Some states, including Colorado and Oregon, where I live, defaulted to mail-in ballots some time ago, and their elections are unconstrained by the pandemic. However, in many parts of the U.S. the prevailing attitude is that the Web lacks enough security for elections. That strikes me as odd, given that we now use the Internet to manage our finances, our healthcare, our businesses, our travel — and increasingly our shopping, including for food.
The existing election hardware is aging and largely unsecure. No one seems to have the budget to replace it. While we can make smartphones secure, we mostly don’t. These thoughts came to mind last week when BlackBerry held a virtual event that provided an update on its security offerings, and one jumped out at me that could be perfect for enabling online voting.
One party seems to want voting to be hard to ensure that its candidates get elected, but putting people at physical risk of getting infected to win an election appears, at the very least to be anti-democratic, and at worst an attempt to corrupt an election.
I’ll share some thoughts on how technology could enable secure voting, and then close with my product of the week: a new Laptop from HP that could be perfect for people working from home.
One of the historical problems with elections is getting people to vote. Polling places are often not very convenient, you have to take time off work, and maintaining social distancing is almost impossible. Furthermore, most ballot machines are antiquated, and they also aren’t very secure. There is no feedback loop to ensure that your vote got counted or was applied the way you intended.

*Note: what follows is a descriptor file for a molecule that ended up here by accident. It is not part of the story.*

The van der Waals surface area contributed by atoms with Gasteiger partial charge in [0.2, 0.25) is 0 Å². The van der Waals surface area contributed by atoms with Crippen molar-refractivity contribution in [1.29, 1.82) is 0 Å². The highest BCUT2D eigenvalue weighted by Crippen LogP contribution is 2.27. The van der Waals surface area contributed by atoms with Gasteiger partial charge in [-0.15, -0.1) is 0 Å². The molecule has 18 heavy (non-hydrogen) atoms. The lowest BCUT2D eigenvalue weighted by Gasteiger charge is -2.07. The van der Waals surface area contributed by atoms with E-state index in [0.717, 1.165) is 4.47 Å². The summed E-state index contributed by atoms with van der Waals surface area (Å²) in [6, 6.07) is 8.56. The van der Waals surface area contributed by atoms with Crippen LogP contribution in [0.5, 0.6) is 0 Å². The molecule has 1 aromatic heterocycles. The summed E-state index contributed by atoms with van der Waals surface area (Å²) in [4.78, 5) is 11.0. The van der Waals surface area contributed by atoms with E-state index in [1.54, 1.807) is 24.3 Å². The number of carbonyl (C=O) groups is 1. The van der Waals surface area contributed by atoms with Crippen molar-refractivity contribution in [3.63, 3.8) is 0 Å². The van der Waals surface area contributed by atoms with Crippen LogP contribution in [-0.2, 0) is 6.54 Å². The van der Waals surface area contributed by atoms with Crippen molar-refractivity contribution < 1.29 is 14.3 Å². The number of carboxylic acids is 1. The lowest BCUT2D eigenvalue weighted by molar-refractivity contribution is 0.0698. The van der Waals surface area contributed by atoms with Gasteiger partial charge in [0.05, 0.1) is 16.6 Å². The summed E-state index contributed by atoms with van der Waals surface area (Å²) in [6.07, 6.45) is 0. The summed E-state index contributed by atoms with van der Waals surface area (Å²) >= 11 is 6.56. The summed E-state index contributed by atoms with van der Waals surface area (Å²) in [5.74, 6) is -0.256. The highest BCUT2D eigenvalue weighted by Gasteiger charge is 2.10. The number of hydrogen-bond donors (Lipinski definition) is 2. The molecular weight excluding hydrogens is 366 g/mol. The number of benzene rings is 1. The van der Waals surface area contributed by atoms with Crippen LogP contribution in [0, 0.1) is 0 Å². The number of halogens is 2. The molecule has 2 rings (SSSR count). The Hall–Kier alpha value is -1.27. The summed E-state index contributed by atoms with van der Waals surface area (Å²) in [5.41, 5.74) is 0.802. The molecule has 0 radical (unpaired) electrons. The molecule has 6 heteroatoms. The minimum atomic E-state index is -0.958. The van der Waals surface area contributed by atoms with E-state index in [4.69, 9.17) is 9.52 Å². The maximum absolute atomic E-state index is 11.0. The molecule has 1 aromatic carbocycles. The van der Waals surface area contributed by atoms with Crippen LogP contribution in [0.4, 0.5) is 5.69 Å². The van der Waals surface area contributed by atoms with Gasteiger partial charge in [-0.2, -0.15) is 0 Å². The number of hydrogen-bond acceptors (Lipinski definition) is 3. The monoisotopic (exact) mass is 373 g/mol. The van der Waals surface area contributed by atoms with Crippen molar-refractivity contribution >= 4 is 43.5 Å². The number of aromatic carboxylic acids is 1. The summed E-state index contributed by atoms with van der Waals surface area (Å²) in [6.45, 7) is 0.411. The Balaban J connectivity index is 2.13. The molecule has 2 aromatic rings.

This problem is an obvious oversight if there’s concern about anyone, particularly a foreign government, compromising an election. The definitive way to address it would be by providing a report to the voter on how each vote was cast. Then, if reports bounced back from nonexisting addresses, or if people reported that their votes weren’t recorded or were recorded in error, or if someone who didn’t vote got a statement saying you voted, then it would be clear there was a problem and there would be clues to its extent.
One of the ways we ensure transactions, say with credit cards, is that customers get a billing statement at the end of the month showing payment details. Customers can check if the activity reported matches what they did.
This relatively simple feedback step would massively reduce the ability to falsify an election by compromising the voters. It would secure the voting process regardless of the tool used to capture votes. More conventional security tools could defend the back end.
Securing the Device
It would be necessary to ensure the device as well, whether a PC or a smartphone. Current-generation Windows 10 PCs are far more secure than their predecessors, but there are still PCs in the market that were old at the end of the last decade in service.
There’s a similar problem with smartphones. Android historically has been unsecure. While Apple traditionally has had a stronger security message, its “security by obscurity” policy means it probably isn’t trustworthy either.
Securing the entire device for an election likely would be too costly, and people probably would object to the requirement, mainly if what was used was one of the older security products that have a lot of overhead and it’s known that users tend to turn it off.
What’s needed is a security solution that targets the voting app explicitly, ensures there is no critical compromise of the device (avoiding screen scrapers and key loggers in particular) but that doesn’t extend beyond the voting mandate.
This need came to mind last week when BlackBerry had its virtual analyst event, which packaged much of what was going to be a multi-day event into an hour. When I listened to what BlackBerry Protect for mobile did, it occurred to me that parts of it seemed to be an ideal solution.